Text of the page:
Conversational Tennis

I don’t know about you, but when somebody asks me about the things I’m interested in, they might as well be opening a vigorously shaken beer can. Few things make me as happy as talking about Godzilla movies, Nintendo games, or my stories, and I can get so excited and fixated that I could literally talk for hours.

Unfortunately, that may not be how the person I’m talking to would rather spend the next few hours of their life. As I have trouble reading social cues, I would often miss signs that they were becoming uncomfortable or bored and would rather change the subject. This led to a lot of one-sided conversations that were a real drag on my attempts to develop my social life.

In order to avoid this, I came up with a set of rules to stop myself from monopolizing the conversation. Firstly, I make sure to never stick to the same subject for more than a few minutes, unless the other person is clearly very enthusiastic about it too. Even if it’s something I really love talking about, I keep a conscious tab on how long I’ve been talking about the same thing, to stop myself from settling into a monologue.

Secondly, I try to remember to ask lots of questions. This is helpful on multiple levels; not only does it keep the conversation flowing and makes the other person feel included, but it also means the burden of driving the conversation is shared between us. Instead of doing all the work myself, I can hand over to them for a bit and take a breather.

I find it helpful to think of a conversation like a game of tennis; somebody asks me a question, (serves) and I “hit” it back to them by answering the question, and asking them one in return. The focus of conversation moves back and forth between us, like the ball. Sometimes we might mess up and it goes “out of bounds”, but that’s okay, just grab a new ball and start again.

To be honest, I still find conversation difficult. It moves so fast I feel like I don’t have enough time to properly process my sentences before I have to speak them, so I’m always analysing if what I just said was appropriate and proper, while also trying to figure out what to say next and how to say it, and process what the other person is saying, all at once. My brain turns into a traffic jam of information, and I get flustered or lost for words.

But the more I practice, the better I get. Even the best tennis players in the world have hit the ball out of bounds a million times. The important thing is that they kept trying.

The Presumption of Subtext

You know what’s really hard? To say something without conveying unintended subtext. I swear, it’s like trying to do open heart rocket surgery while wearing boxing gloves.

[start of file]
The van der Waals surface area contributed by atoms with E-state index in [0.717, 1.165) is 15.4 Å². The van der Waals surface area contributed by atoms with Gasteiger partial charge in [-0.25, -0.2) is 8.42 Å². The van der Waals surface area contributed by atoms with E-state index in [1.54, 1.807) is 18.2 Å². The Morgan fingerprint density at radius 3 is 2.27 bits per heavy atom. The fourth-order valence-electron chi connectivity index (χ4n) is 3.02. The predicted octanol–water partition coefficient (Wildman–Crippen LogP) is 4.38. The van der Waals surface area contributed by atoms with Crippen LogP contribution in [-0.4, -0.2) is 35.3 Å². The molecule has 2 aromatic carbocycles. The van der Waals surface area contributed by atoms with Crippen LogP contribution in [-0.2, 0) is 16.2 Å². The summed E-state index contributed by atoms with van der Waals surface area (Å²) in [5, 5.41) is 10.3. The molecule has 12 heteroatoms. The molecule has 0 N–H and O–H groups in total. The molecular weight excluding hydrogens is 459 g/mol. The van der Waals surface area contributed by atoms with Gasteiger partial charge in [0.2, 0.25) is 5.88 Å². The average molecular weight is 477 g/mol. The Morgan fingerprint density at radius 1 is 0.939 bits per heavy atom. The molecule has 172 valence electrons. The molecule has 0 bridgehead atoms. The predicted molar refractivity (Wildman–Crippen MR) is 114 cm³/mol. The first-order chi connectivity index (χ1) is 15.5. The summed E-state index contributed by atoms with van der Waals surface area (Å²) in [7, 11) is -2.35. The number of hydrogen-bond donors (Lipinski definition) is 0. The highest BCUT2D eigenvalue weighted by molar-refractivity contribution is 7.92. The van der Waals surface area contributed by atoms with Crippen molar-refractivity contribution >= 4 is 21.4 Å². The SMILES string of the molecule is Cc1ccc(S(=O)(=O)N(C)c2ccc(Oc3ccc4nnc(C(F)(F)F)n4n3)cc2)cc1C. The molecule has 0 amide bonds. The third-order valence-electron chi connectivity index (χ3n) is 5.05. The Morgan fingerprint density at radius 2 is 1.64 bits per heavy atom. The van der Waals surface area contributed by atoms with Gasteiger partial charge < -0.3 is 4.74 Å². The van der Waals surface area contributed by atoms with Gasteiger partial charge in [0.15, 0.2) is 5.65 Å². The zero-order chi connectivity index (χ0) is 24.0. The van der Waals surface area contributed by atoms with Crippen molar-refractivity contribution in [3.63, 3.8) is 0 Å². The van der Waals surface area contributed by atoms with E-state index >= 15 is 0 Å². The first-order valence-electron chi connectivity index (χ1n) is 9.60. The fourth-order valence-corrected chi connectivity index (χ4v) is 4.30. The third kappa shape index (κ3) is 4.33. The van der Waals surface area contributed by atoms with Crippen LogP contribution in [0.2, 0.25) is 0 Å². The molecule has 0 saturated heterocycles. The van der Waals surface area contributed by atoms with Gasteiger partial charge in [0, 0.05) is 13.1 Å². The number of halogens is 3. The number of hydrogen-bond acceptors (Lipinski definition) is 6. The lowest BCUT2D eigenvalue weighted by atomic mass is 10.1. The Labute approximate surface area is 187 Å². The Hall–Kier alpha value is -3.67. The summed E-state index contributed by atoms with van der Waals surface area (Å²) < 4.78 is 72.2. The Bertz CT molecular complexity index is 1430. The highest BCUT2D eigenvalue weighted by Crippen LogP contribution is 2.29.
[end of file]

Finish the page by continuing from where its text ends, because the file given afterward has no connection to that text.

I see a lot of talk about how difficult it can be for those of us on the spectrum to detect and interpret the implied subtexts in what others say, but personally, I find it just as challenging to communicate with others without them reading too much into what I say.

You know those assignments in High School where you’d be studying a book, and you’d get a homework question like this:

Page 113: ‘The Sky was a deep blue’. What does Darles Chickens mean by this?

  • He was filled with optimism for the future.
  • Forgiving Richard had restored meaning to his life.
  • He was still in love with Hilda.”

Well, when it comes to the way I talk, the answer is usually: (D) The bloody sky is bloody blue.

About 95% of what I say is intended as straightforward and literal, the other 5% of the time consisting of awful jokes and puns. I almost never make subtle implications, it’s just too much hassle. I say what I mean, and I mean what I say. If I want to ask you something, I will ask it. I won’t use subliminal signals where good old fashioned words would work far more efficiently. Similarly, if you want to know something from me, just ask. I promise I don’t bite.

Trying to read implied subtext into everything I say is a bit like listening for Morse code in the sound of rain of a tin roof. It’s an exercise in futility, and a bigger waste of time than making a belt out of wristwatches.

Mount Highschool and the Emerald Valley

If I was to draw a line graph of my life where the peaks are the tough times, my years in the secondary school system would look like Mt Everest… if Mt Everest were an active volcano and I was a scarecrow doused in lighter fluid.

I know I’m not alone here either. I mean, coping with puberty, algebra, (which I still haven’t used once in the 8 years since I finished high school) and the ever-present threat of bullying all at once is a tall order for anybody.